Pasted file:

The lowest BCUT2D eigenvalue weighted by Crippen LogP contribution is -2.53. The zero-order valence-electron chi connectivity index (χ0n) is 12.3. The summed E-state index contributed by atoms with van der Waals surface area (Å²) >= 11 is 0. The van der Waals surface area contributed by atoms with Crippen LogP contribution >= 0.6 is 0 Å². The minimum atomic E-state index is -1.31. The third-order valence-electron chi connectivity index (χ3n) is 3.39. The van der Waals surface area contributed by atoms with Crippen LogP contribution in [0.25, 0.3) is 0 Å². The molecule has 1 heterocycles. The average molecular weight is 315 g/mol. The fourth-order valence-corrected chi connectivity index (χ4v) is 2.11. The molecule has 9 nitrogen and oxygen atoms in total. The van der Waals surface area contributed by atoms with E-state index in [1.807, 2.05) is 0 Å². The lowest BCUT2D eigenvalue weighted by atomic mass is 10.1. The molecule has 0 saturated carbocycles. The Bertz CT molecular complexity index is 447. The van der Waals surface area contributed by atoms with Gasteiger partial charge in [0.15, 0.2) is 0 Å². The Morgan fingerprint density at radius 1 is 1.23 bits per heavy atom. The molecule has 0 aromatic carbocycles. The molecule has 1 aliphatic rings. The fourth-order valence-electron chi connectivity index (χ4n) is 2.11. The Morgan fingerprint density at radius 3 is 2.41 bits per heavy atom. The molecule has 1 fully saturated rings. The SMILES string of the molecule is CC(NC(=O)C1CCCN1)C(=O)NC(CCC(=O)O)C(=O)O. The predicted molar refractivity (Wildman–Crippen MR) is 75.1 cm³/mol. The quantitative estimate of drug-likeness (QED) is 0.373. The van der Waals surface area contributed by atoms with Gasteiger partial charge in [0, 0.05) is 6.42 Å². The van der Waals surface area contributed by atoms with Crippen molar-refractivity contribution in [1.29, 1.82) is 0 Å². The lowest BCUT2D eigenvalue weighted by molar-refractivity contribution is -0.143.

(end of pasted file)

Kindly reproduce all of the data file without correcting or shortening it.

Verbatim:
The lowest BCUT2D eigenvalue weighted by Crippen LogP contribution is -2.53. The zero-order valence-electron chi connectivity index (χ0n) is 12.3. The summed E-state index contributed by atoms with van der Waals surface area (Å²) >= 11 is 0. The van der Waals surface area contributed by atoms with Crippen LogP contribution >= 0.6 is 0 Å². The minimum atomic E-state index is -1.31. The third-order valence-electron chi connectivity index (χ3n) is 3.39. The van der Waals surface area contributed by atoms with Crippen LogP contribution in [0.25, 0.3) is 0 Å². The molecule has 1 heterocycles. The average molecular weight is 315 g/mol. The fourth-order valence-corrected chi connectivity index (χ4v) is 2.11. The molecule has 9 nitrogen and oxygen atoms in total. The van der Waals surface area contributed by atoms with E-state index in [1.807, 2.05) is 0 Å². The lowest BCUT2D eigenvalue weighted by atomic mass is 10.1. The molecule has 0 saturated carbocycles. The Bertz CT molecular complexity index is 447. The van der Waals surface area contributed by atoms with Gasteiger partial charge in [0.15, 0.2) is 0 Å². The Morgan fingerprint density at radius 1 is 1.23 bits per heavy atom. The molecule has 0 aromatic carbocycles. The molecule has 1 aliphatic rings. The fourth-order valence-electron chi connectivity index (χ4n) is 2.11. The Morgan fingerprint density at radius 3 is 2.41 bits per heavy atom. The molecule has 1 fully saturated rings. The SMILES string of the molecule is CC(NC(=O)C1CCCN1)C(=O)NC(CCC(=O)O)C(=O)O. The predicted molar refractivity (Wildman–Crippen MR) is 75.1 cm³/mol. The quantitative estimate of drug-likeness (QED) is 0.373. The van der Waals surface area contributed by atoms with Gasteiger partial charge in [0, 0.05) is 6.42 Å². The van der Waals surface area contributed by atoms with Crippen molar-refractivity contribution in [1.29, 1.82) is 0 Å². The lowest BCUT2D eigenvalue weighted by molar-refractivity contribution is -0.143.